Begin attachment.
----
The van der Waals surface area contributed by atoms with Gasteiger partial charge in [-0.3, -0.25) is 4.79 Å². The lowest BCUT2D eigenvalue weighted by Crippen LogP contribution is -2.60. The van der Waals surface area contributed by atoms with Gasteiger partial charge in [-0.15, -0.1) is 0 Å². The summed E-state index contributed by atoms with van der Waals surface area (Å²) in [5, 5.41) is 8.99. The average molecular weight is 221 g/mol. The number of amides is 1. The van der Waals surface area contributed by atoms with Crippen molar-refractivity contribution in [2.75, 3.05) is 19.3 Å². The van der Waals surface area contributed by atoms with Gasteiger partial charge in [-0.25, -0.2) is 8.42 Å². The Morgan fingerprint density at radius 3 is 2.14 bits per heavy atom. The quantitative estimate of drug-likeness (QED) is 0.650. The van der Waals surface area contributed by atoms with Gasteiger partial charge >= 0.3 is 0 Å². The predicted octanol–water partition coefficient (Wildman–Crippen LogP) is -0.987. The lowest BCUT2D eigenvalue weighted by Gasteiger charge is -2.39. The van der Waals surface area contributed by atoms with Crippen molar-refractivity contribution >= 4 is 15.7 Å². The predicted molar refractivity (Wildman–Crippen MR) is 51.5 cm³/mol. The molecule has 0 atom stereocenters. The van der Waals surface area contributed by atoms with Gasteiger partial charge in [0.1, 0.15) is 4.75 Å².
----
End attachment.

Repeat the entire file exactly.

The van der Waals surface area contributed by atoms with Gasteiger partial charge in [-0.3, -0.25) is 4.79 Å². The lowest BCUT2D eigenvalue weighted by Crippen LogP contribution is -2.60. The van der Waals surface area contributed by atoms with Gasteiger partial charge in [-0.15, -0.1) is 0 Å². The summed E-state index contributed by atoms with van der Waals surface area (Å²) in [5, 5.41) is 8.99. The average molecular weight is 221 g/mol. The number of amides is 1. The van der Waals surface area contributed by atoms with Crippen molar-refractivity contribution in [2.75, 3.05) is 19.3 Å². The van der Waals surface area contributed by atoms with Gasteiger partial charge in [-0.25, -0.2) is 8.42 Å². The Morgan fingerprint density at radius 3 is 2.14 bits per heavy atom. The quantitative estimate of drug-likeness (QED) is 0.650. The van der Waals surface area contributed by atoms with Gasteiger partial charge >= 0.3 is 0 Å². The predicted octanol–water partition coefficient (Wildman–Crippen LogP) is -0.987. The lowest BCUT2D eigenvalue weighted by Gasteiger charge is -2.39. The van der Waals surface area contributed by atoms with Crippen molar-refractivity contribution >= 4 is 15.7 Å². The predicted molar refractivity (Wildman–Crippen MR) is 51.5 cm³/mol. The molecule has 0 atom stereocenters. The van der Waals surface area contributed by atoms with Gasteiger partial charge in [0.1, 0.15) is 4.75 Å².